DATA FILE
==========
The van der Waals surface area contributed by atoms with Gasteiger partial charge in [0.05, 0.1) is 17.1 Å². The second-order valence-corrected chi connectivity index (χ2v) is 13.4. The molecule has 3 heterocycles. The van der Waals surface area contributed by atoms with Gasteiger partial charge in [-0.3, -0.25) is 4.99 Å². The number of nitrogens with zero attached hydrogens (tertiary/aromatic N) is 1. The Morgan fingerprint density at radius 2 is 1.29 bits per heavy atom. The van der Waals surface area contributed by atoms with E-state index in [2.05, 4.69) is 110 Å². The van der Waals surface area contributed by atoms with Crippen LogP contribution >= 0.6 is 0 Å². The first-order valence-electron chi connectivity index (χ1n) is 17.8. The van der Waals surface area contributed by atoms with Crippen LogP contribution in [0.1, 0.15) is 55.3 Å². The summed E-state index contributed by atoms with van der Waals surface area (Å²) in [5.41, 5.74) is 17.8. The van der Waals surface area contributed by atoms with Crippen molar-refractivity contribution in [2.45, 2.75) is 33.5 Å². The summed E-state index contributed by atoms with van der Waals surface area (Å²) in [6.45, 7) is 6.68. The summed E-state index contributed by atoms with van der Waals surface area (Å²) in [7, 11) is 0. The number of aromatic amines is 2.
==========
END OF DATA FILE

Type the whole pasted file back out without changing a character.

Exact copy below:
The van der Waals surface area contributed by atoms with Gasteiger partial charge in [0.05, 0.1) is 17.1 Å². The second-order valence-corrected chi connectivity index (χ2v) is 13.4. The molecule has 3 heterocycles. The van der Waals surface area contributed by atoms with Gasteiger partial charge in [-0.3, -0.25) is 4.99 Å². The number of nitrogens with zero attached hydrogens (tertiary/aromatic N) is 1. The Morgan fingerprint density at radius 2 is 1.29 bits per heavy atom. The van der Waals surface area contributed by atoms with E-state index in [2.05, 4.69) is 110 Å². The van der Waals surface area contributed by atoms with Crippen LogP contribution >= 0.6 is 0 Å². The first-order valence-electron chi connectivity index (χ1n) is 17.8. The van der Waals surface area contributed by atoms with Crippen LogP contribution in [0.1, 0.15) is 55.3 Å². The summed E-state index contributed by atoms with van der Waals surface area (Å²) in [5.41, 5.74) is 17.8. The van der Waals surface area contributed by atoms with Crippen molar-refractivity contribution in [2.45, 2.75) is 33.5 Å². The summed E-state index contributed by atoms with van der Waals surface area (Å²) in [6.45, 7) is 6.68. The summed E-state index contributed by atoms with van der Waals surface area (Å²) in [7, 11) is 0. The number of aromatic amines is 2.